Once again, We Are Wearables founder Tom Emrich marveled at the turnout of this month’s We Are Wearables – almost 800 people signed up for the event – which focused on wearable computing and augmented reality.
The event featured a panel on AR from industry experts, the Canadian premiere of the Meta Glasses, augmented reality glasses that let you create and share objects in your environment, and a speech from Steve Mann, a Toronto-based scientist who is widely regarded as the father of wearable computing. Though Mann has been inventing wearable computing tech since the early 1980s, probably his most famous inventions include HDR (High Dynamic Range) Imaging, which is used in many manufactured cameras today, and his EyeTap Digital Eyeglass, which look like the Google Glasses of 30 years ago. He talked about his fascination with AR stemming all the way back to his childhood, when he built devices to visualize sound waves, and how this passion has continued up until now, as the current scientific director for Meta Labs.
“A meta conversation is a conversation about conversations, and meta sensing is the sensing of senses,” Mann says about their work, adding that people must continue making this kind of technology to better humanity. “As leaders in this world, it’s incumbent upon us to create this incredible and amazing way of seeing the world.”
The goal of California-based Meta Labs, a Y Combinator alumni, is to have true scale holograms appear in the physical space without the use of markers, and have holograms anchored to certain spaces, like tables and walls.
“There’s a lot of interest right now from people in architecture and engineering, because these people use 3D models every day at work,” said Brendan Works, the director of product.
Todd Revolt, the manager of strategic alliances, adds that there are a variety of industries interested in the technology, including those in the health care sector.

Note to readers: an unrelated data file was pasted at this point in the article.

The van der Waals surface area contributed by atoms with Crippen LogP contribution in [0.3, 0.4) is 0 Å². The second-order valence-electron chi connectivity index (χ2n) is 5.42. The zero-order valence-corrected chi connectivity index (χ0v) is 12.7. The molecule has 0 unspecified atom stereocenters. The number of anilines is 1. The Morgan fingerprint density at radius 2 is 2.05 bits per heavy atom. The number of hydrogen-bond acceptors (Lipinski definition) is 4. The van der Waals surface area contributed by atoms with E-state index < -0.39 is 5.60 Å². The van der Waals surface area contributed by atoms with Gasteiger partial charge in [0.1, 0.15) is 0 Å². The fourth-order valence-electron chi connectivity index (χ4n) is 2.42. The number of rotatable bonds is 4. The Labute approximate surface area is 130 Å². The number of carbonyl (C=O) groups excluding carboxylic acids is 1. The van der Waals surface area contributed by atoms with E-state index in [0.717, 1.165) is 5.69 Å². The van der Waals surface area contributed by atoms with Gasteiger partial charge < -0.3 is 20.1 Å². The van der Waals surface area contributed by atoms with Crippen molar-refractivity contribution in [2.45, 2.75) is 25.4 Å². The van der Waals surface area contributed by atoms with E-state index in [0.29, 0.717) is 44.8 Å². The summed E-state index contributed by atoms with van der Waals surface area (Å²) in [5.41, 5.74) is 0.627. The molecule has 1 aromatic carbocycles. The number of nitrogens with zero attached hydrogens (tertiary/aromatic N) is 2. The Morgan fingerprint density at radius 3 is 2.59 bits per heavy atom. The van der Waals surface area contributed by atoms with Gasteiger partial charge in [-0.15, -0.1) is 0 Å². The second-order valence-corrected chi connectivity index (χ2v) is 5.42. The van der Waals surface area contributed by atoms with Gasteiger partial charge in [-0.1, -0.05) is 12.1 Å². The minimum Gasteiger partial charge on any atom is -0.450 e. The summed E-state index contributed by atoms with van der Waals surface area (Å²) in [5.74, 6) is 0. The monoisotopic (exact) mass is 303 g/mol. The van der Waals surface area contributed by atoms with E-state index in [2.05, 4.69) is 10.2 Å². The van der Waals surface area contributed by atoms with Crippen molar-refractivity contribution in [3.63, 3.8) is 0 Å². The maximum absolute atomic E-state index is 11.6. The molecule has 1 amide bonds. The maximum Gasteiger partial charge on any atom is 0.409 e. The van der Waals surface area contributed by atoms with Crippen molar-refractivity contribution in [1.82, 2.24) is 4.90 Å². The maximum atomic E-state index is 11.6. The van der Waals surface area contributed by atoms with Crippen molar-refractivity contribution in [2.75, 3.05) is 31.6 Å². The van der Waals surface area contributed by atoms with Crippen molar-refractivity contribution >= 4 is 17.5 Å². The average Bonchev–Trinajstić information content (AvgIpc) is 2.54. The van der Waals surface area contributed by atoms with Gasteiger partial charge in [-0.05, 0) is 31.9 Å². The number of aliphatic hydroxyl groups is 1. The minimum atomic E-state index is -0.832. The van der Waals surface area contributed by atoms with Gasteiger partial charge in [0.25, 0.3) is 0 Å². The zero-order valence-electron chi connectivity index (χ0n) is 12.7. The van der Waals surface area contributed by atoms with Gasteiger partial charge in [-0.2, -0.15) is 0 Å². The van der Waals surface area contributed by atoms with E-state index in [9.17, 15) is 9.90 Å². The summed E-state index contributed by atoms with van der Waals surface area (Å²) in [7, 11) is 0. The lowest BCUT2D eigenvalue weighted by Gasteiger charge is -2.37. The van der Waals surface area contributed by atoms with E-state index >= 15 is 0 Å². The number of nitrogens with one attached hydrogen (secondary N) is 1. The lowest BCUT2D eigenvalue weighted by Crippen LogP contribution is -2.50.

“They want to be able to do medical simulations and cut down on the costs that they have. Right now, you need very expensive mannequins that are fit white men,” Revolt said. “Not everyone is a fit white man. So they can create a 3D visualization of, say, a baby or a pregnant woman.”
Meta Labs started shipping developer kits in early October of last year. “This kit is a platform for testing those ideas and refining the user interface that will make this useful in the future,” Works said.
The panelists that came after the Meta introduction focused on ways that AR would fit in everyday life. Caitlin Fisher, co-founder of York University’s Future Cinema Lab, believed that AR could make the our physical reality more exciting.
“The physical world still matters, and you have people building apps and engaging these experiences, and you have the entire physical world to play with,” Fisher said.
When asked if AR could possibly devalue the experience of actual reality, Helen Papagiannis, an AR specialist and the author of 40 Ideas, was skeptical.
“The way I perceive augmented reality is that it will combine all of these things like The Internet of Things, wearable computing, big data and contextual computing,” Papagiannis says. “I think there’s still a place for physical objects in the real world, they will just be more shape-shifting.”
Ray Sharma, chairman of Toronto-based game developer XMG Studio Inc., added that we are entering a more “second generation” augmented reality. Though XMG Studio Inc. won a Best Augmented Reality App from the Best App Ever awards just two years ago, when they designed an augmented reality Ghostbusters game, he feels that even that was outdated.
“I feel it was so 1.0 augmented reality. I look at that and it’s so simplistic,” Sharma says. “Right now we’re able to interact with technology and, using markerless technology, place digital objects in the real world.”